Cognitive Behavioral Therapy (CBT) For Addiction And Substance Abuse Recovery
Cognitive behavioral therapy (CBT) is a therapy technique that addresses unhelpful thought patterns and behaviors. It is a skills-based approach that often helps people who have substance use disorders.
For people with substance use disorders, several addiction therapy options are available. In fact, a key part of addiction treatment is finding the right therapy approach.
Cognitive behavioral therapy (CBT) is one of the most common types of therapy used in substance abuse recovery.
CBT is an evidence-based therapy that has been widely studied. Although it began as a depression treatment, it has also proven successful for other conditions, including addiction.
What Is Cognitive Behavioral Therapy?
CBT was founded on the principle that thoughts, emotions, and behaviors can all reinforce one another.
While healthy thought patterns create healthy responses and emotions, unhealthy thought patterns do the opposite.
Those behaviors and emotions can then confirm the original thought patterns, and the cycle, whether positive or negative, will likely repeat itself.
CBT uses a practical, skills-based approach to help people gain control over that cycle, such as learning how to identify and cope with addiction triggers.
It has been used in one-on-one therapy sessions as well as group therapy for addiction.
How Does Cognitive Behavioral Therapy Work?
Therapists who practice CBT start by talking to their patients and getting to know their thoughts, struggles, and concerns. Often, CBT practitioners ask patients about their specific goals.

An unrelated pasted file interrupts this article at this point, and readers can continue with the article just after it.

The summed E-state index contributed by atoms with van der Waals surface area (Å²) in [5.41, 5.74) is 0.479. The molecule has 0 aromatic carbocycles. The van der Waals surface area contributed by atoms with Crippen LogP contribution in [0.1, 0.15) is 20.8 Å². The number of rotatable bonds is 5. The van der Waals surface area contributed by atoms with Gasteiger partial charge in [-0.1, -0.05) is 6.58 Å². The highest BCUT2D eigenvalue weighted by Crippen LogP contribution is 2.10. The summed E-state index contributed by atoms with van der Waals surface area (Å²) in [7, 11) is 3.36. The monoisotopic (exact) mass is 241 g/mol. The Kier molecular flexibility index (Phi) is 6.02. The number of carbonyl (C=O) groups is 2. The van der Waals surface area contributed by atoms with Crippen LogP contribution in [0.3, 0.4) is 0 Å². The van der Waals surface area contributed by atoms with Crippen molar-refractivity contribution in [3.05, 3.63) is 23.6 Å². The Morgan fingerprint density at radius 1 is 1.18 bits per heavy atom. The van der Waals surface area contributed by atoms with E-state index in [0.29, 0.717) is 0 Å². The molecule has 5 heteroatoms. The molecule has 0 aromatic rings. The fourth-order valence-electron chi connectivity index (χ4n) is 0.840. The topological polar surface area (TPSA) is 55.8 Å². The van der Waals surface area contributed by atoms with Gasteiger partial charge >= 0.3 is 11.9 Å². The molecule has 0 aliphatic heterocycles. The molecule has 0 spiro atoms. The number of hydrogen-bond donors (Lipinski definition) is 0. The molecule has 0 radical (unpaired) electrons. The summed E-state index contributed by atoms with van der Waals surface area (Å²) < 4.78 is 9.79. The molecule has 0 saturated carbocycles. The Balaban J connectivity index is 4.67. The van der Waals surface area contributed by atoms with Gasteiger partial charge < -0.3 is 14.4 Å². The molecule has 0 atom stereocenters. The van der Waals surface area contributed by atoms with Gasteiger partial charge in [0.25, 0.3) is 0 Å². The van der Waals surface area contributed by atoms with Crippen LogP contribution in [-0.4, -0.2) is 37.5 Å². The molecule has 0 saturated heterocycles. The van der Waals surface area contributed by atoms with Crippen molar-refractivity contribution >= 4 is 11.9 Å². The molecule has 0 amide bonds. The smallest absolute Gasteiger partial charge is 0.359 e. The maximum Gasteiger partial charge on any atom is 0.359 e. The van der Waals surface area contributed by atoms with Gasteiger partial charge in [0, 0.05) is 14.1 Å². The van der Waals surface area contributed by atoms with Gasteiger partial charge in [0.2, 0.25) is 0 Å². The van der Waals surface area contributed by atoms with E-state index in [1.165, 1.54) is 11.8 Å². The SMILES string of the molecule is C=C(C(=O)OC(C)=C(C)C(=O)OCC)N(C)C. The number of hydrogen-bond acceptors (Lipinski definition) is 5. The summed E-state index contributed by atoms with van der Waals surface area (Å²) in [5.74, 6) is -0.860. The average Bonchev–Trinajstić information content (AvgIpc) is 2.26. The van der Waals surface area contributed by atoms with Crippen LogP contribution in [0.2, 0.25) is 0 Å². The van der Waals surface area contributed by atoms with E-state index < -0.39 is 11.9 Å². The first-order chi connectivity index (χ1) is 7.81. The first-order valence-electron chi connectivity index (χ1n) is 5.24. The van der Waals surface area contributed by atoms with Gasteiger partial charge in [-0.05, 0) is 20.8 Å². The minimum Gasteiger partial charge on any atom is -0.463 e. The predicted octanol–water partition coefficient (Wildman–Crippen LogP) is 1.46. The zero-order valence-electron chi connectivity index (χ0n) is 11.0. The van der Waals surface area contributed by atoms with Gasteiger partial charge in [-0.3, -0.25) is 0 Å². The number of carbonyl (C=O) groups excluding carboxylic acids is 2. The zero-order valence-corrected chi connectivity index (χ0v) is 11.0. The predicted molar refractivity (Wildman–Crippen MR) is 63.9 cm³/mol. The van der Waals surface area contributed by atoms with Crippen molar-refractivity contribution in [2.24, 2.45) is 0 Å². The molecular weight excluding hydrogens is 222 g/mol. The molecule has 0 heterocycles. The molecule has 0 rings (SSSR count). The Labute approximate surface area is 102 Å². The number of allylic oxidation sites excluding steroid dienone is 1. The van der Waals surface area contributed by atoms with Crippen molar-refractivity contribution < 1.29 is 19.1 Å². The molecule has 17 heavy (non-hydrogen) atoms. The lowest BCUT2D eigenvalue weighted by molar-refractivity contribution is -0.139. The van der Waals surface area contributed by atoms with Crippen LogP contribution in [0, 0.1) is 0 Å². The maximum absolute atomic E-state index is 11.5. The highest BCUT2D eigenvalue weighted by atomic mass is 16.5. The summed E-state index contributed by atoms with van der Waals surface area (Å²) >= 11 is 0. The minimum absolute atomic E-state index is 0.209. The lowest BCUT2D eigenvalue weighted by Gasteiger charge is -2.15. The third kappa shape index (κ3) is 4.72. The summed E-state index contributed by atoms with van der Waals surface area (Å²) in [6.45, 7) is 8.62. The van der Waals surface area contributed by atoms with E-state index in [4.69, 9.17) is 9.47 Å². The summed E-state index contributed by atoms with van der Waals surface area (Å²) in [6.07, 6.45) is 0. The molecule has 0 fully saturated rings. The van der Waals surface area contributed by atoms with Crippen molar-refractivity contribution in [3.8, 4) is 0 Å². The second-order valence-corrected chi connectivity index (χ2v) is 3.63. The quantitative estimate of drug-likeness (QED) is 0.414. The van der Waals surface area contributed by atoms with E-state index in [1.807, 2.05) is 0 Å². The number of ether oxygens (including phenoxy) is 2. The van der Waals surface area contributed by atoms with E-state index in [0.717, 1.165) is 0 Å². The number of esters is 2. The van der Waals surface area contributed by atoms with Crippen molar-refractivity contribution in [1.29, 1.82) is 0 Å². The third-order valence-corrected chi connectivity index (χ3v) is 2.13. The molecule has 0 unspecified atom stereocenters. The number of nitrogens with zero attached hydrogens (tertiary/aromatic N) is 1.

This focus on goals is one thing that CBT has in common with motivational interviewing (MI), a type of therapy designed to guide and empower patients.
Once the therapist understands the patient’s situation and goals, sessions will focus on two main objectives: challenging distorted thoughts and replacing harmful behaviors.
While every person has some unhelpful thought patterns, not everybody recognizes these thoughts as unhelpful.
For many, even harmful and misleading thoughts can feel true and logical. CBT helps patients recognize their unhelpful thoughts, or cognitive distortions.
A few common cognitive distortions include:
- all or nothing thinking: not recognizing gray areas or middle ground (“If I stop drinking alcohol, I can’t have a social life.”)
- dismissing the positive: assuming that negative outcomes are the default, while positive outcomes are merely coincidental and not normal (“I turned down a drug offer today, but I probably won’t be able to say no the next time.”)
- minimizing: dismissing victories and other positive things as unimportant, often with words such as “just” or “only” (“It was just one day of sobriety.”)
- magnifying: assigning too much importance to relatively trivial things (“I ruined my healthy lifestyle because I ate ice cream today.”)
- overgeneralizing: making broad conclusions without considering specific information (“I can never be happy without drugs.”)
- catastrophizing: assuming the worst possible outcome (“I’m going to relapse and then everybody will hate me.”)
When patients can recognize and label their cognitive distortions, they can see exactly why those thought patterns are not rooted in truth.